Financial Reporting & Accounting

Excel Tips: The Value of SUMIFS for Multiple Criteria

VLOOKUP and HLOOKUP are probably the best-known formulas for getting data from another table. It is relatively simple to use as long as you are looking to just retrieve one data point using one criteria and the table (number of columns) never changes. However, SUMIFS are quickly becoming more used as users are looking at increasingly more detailed data sets and need to summarize the data across several dimensions.

Occasionally you can use a combination of LOOKUP and pivot tables to get to a summary result, but it quickly becomes cumbersome and difficult to update. SUMIFS can do much of what VLOOKUP can do but with even more functionality. SUMIFS doesn’t care about the column order or if new columns are added in between the lookup and return columns. SUMIFS returns the sum of all matching values and zero if there are no matching values. And finally, SUMIFS can look up or sum up values based on multiple criteria rather than just one

Imagine a scenario where you are looking at a data sheet with revenues and cost of goods by location, product and period and want to be able to get the data in a summary format:

Rather than creating a Pivot Table to then copy and paste it or link to the table, you can use a simple SUMIFS function to get the sum of the data. SUMIFS are written in the following order inside the SUMIFS brackets of which the first three terms are required:

  1. The cell reference with the values you want to sum up.
  2. The cell reference containing your criteria for eventual evaluation.
  3. The lookup value (your criteria).
  4. Optional: Second criteria column.
  5. Optional: Second lookup value.
  6. Etc.

For example, say you want Revenues in Los Angeles for January 2019. You would use the SUMIFS formula as follows:

=SUMIFS(E2:E13,B2:B13,”Los Angeles”,A2:A13,”Revenues”,D2:D13,”1/1/2019″)

The first part (E2:E13) contains the values you want to sum up. The second part (B2:B13) contains the column you want to lookup for the first criteria (“Los Angeles”). After that, it is optional how many criteria you want to add. In this example, we are also looking for “Revenues” in column A2:A13 and “1/1/209” in column D2:D13. If you do this, you should get a value of 170.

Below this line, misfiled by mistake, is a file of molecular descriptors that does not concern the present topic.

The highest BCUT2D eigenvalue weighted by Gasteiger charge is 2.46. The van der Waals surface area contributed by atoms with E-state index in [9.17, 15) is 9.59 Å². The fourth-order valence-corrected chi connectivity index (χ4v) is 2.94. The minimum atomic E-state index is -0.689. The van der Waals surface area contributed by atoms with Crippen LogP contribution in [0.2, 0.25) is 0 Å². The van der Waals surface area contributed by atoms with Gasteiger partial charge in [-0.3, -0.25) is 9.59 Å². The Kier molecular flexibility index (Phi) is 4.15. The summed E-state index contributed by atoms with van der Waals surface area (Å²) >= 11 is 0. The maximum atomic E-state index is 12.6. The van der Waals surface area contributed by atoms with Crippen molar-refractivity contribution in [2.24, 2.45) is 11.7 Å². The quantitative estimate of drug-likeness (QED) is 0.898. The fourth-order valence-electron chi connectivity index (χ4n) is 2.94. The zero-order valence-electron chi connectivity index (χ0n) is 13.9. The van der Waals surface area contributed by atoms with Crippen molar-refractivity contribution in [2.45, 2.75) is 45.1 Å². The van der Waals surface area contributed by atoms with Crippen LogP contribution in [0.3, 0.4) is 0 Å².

You can take this further and use SUMIFS functionality to summarize the entire data set into a basic P&L template displaying Revenues and COGS by location and product that looks like this:

The formula in cell B5 looks like this:

=SUMIFS(‘Data Set 1′!$E:$E,’Data Set 1′!$A:$A,’Summary 1′!$A$3,’Data Set 1′!$B:$B,’Summary 1′!$A$4,’Data Set 1′!$C:$C,’Summary 1′!$A5,’Data Set 1′!$D:$D,’Summary 1’!B$1)

‘Data Set 1’ is the Excel tab where the data lives. As you can see, it sums up column E based on looking up four criteria: The account, the location, the product and the period. When you reference cells as the lookup criteria, the only thing you need to be careful of is ensuring there are no typos or extra spaces. You also need to make sure that each column has the same number of rows in the formula (i.e., if you select row 2 to 13 for one criterion, you have to make sure ALL criteria reference row 2 to 13). Now, you can lock in the cells and copy the formulas across each column and row while ensuring the formulas use the correct lookup criteria to get to the summary P&L displayed above.

As you can see, it is a quick tool to use to sum up data. You can obviously use this formula to look up both vertically and horizontally depending on how the underlying data is displayed. As you get more comfortable with this functionality, you can edit the lookup criteria to be more sophisticated to include conditions such as greater or equal to (>=), unequal (<>), wildcards (*) etc.

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